Found: The Earliest Known Work of Fiction by Ernest Hemingway – Atlas Obscura

A page from Hemingway's notebook.
A page from Hemingway’s notebook. Courtesy of Sandra Spanier

Ernest Hemingway was once a 10-year-old boy, and he was already trying to write. In 1909, he was checking maps and learning about landmarks in Ireland and Scotland, because he wanted his story of a fictional journey to sound true.

This early work—the earliest known example of the famous author’s fiction—was recently rediscovered in a freezer bag, stashed inside an ammunition box, in the archive of a Hemingway family friend, The Telegraph reports.

In 1962 Hemingway’s fourth wife left “Toby” Bruce, who had worked for Hemingway and become a friend, with a portion of the famous author’s archives. The materials left to Bruce were thought to be less important parts of Hemingway’s extensive papers, and they remained in the Bruce family’s care.

Hemingway eventually did make it to Europe; here he is in Paris, in 1924.
Hemingway eventually did make it to Europe; here he is in Paris, in 1924. John F. Kennedy Library

This past May, Sandra Spanier, a Penn State professor and editor of the Hemingway Letters Project, and the historian Brewster Chamberlin found the notebook containing young Hemingway’s story in the Bruce archive, The New York Times reports.

Spanier had come to Key West, Florida, in advance of the publication of volume four of The Letters of Ernest Hemingway, scheduled to come out this month. There will be 17 volumes in all, and this one covers 1929 to 1931. Spanier wanted to check that the book was not missing any letters from that period, and she and Chamberlin were going through the Bruce collection when they found the notebook.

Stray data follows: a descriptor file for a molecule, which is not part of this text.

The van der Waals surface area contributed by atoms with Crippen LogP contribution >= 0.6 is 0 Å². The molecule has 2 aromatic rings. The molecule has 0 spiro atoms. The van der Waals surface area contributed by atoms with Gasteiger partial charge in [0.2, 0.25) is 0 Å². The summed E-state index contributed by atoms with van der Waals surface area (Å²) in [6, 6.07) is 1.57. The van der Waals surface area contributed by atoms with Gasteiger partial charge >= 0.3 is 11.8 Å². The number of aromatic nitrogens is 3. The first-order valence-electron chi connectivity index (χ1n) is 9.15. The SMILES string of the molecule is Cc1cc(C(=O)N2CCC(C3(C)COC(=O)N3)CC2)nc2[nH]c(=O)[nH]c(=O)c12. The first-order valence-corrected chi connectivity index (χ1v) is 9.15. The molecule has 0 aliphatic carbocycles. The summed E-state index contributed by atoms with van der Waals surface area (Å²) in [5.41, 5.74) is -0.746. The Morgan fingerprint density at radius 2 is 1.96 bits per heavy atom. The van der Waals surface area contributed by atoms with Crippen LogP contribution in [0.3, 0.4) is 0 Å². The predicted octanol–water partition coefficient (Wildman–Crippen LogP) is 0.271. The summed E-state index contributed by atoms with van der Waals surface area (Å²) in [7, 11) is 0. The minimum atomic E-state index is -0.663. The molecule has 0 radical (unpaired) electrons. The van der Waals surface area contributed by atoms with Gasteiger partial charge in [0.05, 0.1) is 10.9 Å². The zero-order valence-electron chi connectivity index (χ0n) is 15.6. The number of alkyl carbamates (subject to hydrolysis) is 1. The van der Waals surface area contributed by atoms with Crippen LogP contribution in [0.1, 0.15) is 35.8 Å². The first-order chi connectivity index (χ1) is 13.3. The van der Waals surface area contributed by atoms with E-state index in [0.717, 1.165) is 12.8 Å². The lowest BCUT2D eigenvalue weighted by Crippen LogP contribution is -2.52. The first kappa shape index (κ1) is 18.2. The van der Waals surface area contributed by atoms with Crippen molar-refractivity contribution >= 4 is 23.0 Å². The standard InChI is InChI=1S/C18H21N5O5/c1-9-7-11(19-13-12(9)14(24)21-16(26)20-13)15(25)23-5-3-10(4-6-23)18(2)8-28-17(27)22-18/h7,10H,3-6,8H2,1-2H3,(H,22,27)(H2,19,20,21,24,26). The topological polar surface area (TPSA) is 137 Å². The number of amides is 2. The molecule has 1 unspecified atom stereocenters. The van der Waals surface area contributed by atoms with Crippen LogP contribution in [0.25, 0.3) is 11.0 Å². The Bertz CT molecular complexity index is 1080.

The beginning of Hemingway's story.
The beginning of Hemingway’s story. Courtesy of Sandra Spanier

“We are going on a trip to Europe,” the story begins. “We are going on the 20th Century Ltd. to NY City where we expect to take a boat to Europe.”

The freezer bag was labeled “September 8, 1909, EH diary to Europe.” Hemingway wrote the story as a diary and letters addressed to his parents, so it’s not immediately clear that it’s fiction. But Hemingway didn’t reach Europe for the first time until later in his life and never made the exact trip described in the notebook. The details in the story about local landmarks and lore came from research alone.

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